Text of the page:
Sunday, May 11, 2008
At the agency in Washington responsible for foreign detainees' medical care, internal documents reveal a tendency to conceal the truth by withholding complete medical records or by offering misleading public explanations. But e-mail exchanges speak for themselves in the death of Francisco Castaneda.
Castaneda's family had fled the civil war in El Salvador when he was 10 years old, but his mother died of cancer before she could obtain legal status for her children. Castaneda began working at 17 and eventually got involved with drugs. After living for nearly a quarter-century in Los Angeles, he was being deported after serving a four-month sentence for drug possession.
In March 2006, immigration officers took him into custody. Medical staff members suspected that Castaneda, then 34, had penile cancer. A lesion on his penis was bleeding and oozing. The staff sought approval for a biopsy, but the Division of Immigration Health Services, or DIHS, headquarters in Washington denied the procedure for 10 months.
Along the way, as he fought deportation, Castaneda filed several grievances. "I am in a considerable amount of pain and I am in desperate need of medical attention," he wrote in June. "I feel that I am entitled to a healthy life."
In July, David Lusche, a physician assistant at the Otay Mesa facility in California, where Castaneda was being held, realized that his grievances were still pending and that an audit of the compound's medical files was approaching. At 2:26 a.m. July 28, he e-mailed a colleague, asking him to retrieve a handwritten grievance from Castaneda that Lusche had left in a drawer in an examining room.
"We need to write something different, or make some amendment, on the Grievance for Francisco Castaneda," Lusche wrote. ". . . Your response starts, 'Grievance not resolved.' Those words are going to attract all kinds of attention during an ICE [Immigration and Customs Enforcement] Jail Standards audit. . . . Could you somehow 'patch up' that Grievance with an amendment then put it in my box. I just want to avoid problems when the Auditors show up."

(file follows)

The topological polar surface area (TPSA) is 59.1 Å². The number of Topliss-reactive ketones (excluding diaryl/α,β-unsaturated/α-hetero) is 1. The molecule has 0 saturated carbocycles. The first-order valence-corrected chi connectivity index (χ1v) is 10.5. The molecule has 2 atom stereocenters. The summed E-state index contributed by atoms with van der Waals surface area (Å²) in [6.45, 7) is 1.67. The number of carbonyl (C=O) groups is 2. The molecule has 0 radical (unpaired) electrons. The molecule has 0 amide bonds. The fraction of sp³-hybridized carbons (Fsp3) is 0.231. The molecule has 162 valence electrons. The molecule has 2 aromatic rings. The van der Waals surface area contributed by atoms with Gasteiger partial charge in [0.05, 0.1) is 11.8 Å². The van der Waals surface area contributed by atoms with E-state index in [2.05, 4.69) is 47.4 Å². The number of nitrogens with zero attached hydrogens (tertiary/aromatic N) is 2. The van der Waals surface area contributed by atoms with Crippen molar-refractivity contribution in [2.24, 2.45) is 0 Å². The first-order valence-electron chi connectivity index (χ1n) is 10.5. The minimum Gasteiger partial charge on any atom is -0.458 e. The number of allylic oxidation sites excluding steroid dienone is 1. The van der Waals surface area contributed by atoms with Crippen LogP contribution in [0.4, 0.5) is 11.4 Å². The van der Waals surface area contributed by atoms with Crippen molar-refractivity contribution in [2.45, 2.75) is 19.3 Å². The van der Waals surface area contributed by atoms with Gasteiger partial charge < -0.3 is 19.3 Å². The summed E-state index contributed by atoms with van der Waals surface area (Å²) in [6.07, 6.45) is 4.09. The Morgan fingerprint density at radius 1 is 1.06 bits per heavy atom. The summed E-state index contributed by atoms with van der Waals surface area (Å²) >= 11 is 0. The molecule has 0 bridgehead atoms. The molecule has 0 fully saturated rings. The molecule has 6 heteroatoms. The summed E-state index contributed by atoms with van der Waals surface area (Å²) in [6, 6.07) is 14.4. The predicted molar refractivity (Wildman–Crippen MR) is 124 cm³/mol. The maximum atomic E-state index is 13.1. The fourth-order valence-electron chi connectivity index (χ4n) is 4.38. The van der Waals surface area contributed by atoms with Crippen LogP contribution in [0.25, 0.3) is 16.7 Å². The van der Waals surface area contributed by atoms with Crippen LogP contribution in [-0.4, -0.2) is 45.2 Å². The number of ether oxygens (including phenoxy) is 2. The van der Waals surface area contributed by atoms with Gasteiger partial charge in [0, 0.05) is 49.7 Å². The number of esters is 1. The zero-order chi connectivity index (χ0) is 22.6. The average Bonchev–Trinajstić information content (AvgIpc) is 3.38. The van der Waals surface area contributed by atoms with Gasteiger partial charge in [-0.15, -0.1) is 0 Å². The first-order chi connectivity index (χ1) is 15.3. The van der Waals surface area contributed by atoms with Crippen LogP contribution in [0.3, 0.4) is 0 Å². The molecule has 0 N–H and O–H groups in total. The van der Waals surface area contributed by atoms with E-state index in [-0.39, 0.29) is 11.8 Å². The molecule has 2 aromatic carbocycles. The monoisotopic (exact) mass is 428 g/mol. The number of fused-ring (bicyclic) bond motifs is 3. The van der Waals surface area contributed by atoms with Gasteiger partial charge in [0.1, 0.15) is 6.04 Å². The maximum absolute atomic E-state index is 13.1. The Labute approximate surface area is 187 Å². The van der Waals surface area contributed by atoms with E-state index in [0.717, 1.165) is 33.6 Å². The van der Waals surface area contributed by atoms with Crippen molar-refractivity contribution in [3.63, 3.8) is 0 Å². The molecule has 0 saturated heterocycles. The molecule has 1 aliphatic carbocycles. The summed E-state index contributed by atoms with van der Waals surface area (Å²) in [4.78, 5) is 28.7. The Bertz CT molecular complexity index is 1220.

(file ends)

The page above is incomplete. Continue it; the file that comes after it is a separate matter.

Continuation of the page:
Anthony Walker, a physician assistant at Otay Mesa, responded at 10:10 a.m. the next day: "But it is true, unfortunately, this is a case where his grievance is correct and I don't blame the detainee."
After pressure from the American Civil Liberties Union, a biopsy was finally scheduled for early February 2007. But immigration officials suddenly released Castaneda from custody days before the surgery, sparing the agency the cost.
When the DIHS medical director, Timothy T. Shack, was asked to review the case, he concluded: "I looked over about 200 pages of medical records for this case. In my opinion, the care provided to this detainee was, and is, timely and appropriate."
One week later after the review, UCLA doctors gave Castaneda a diagnosis of invasive squamous cell carcinoma. On Valentine's Day, surgeons amputated his penis.
In October, after rounds of chemotherapy, he testified before a congressional panel looking into detainee medical care.
"I am a 35-year-old man without a penis with my life on the line," he said. "I have a young daughter, Vanessa, who is only 14. She is here with me today because she wanted to support me -- and because I wanted her to see her father do something for the greater good, so that she will have that memory of me. The thought that her pain -- and mine -- could have been avoided almost makes this too much to bear."
On Feb. 16, 2008, Castaneda died.
U.S. District Judge Dean D. Pregerson denied a government request to dismiss the lawsuit brought on Castaneda's behalf. In his March 11 ruling, the judge said lawyers had "submitted powerful evidence that Defendants knew Castaneda needed a biopsy to rule out cancer, falsely stated that his doctors called the biopsy 'elective,' and let him suffer in extreme pain for almost one year while telling him to be 'patient' and treating him with Ibuprofen, antihistamines, and extra pairs of boxer shorts."
Pregerson added: "Defendants' own records bespeak of conduct that transcends negligence by miles. It bespeaks of conduct that, if true, should be taught to every law student as conduct for which the moniker 'cruel' is inadequate."
-- Amy Goldstein and Dana Priest